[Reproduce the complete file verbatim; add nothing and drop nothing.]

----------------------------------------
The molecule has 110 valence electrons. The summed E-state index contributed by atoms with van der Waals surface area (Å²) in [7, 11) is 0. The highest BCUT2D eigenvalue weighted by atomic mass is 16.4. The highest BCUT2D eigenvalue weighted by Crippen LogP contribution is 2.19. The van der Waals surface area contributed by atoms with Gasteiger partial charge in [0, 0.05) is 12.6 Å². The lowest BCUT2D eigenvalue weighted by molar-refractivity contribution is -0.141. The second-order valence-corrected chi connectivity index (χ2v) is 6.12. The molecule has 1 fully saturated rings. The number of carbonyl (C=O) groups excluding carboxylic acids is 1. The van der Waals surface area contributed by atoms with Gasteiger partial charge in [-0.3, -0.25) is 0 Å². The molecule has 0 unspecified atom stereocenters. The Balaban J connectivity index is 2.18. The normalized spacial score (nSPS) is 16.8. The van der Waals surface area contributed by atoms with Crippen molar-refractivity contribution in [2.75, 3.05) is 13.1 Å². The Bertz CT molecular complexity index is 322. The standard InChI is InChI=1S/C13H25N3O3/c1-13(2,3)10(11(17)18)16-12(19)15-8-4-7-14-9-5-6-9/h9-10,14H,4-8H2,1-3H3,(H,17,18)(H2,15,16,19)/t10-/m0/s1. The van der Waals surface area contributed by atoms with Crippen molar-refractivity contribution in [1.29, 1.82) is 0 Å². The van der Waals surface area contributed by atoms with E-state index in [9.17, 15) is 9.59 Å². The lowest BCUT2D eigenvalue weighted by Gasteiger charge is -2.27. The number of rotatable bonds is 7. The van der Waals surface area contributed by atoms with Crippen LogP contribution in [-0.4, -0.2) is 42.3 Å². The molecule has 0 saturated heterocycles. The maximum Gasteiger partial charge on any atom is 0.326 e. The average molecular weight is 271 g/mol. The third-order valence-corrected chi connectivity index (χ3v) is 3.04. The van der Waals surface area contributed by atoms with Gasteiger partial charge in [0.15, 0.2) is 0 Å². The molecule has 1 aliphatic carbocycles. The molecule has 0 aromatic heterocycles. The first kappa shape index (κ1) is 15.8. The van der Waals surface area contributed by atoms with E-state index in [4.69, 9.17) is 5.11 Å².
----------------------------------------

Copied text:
The molecule has 110 valence electrons. The summed E-state index contributed by atoms with van der Waals surface area (Å²) in [7, 11) is 0. The highest BCUT2D eigenvalue weighted by atomic mass is 16.4. The highest BCUT2D eigenvalue weighted by Crippen LogP contribution is 2.19. The van der Waals surface area contributed by atoms with Gasteiger partial charge in [0, 0.05) is 12.6 Å². The lowest BCUT2D eigenvalue weighted by molar-refractivity contribution is -0.141. The second-order valence-corrected chi connectivity index (χ2v) is 6.12. The molecule has 1 fully saturated rings. The number of carbonyl (C=O) groups excluding carboxylic acids is 1. The van der Waals surface area contributed by atoms with Gasteiger partial charge in [-0.3, -0.25) is 0 Å². The molecule has 0 unspecified atom stereocenters. The Balaban J connectivity index is 2.18. The normalized spacial score (nSPS) is 16.8. The van der Waals surface area contributed by atoms with Crippen molar-refractivity contribution in [2.75, 3.05) is 13.1 Å². The Bertz CT molecular complexity index is 322. The standard InChI is InChI=1S/C13H25N3O3/c1-13(2,3)10(11(17)18)16-12(19)15-8-4-7-14-9-5-6-9/h9-10,14H,4-8H2,1-3H3,(H,17,18)(H2,15,16,19)/t10-/m0/s1. The van der Waals surface area contributed by atoms with Crippen molar-refractivity contribution in [1.29, 1.82) is 0 Å². The van der Waals surface area contributed by atoms with E-state index in [9.17, 15) is 9.59 Å². The lowest BCUT2D eigenvalue weighted by Gasteiger charge is -2.27. The number of rotatable bonds is 7. The van der Waals surface area contributed by atoms with Crippen LogP contribution in [-0.4, -0.2) is 42.3 Å². The molecule has 0 saturated heterocycles. The maximum Gasteiger partial charge on any atom is 0.326 e. The average molecular weight is 271 g/mol. The third-order valence-corrected chi connectivity index (χ3v) is 3.04. The van der Waals surface area contributed by atoms with Gasteiger partial charge in [0.15, 0.2) is 0 Å². The molecule has 1 aliphatic carbocycles. The molecule has 0 aromatic heterocycles. The first kappa shape index (κ1) is 15.8. The van der Waals surface area contributed by atoms with E-state index in [4.69, 9.17) is 5.11 Å².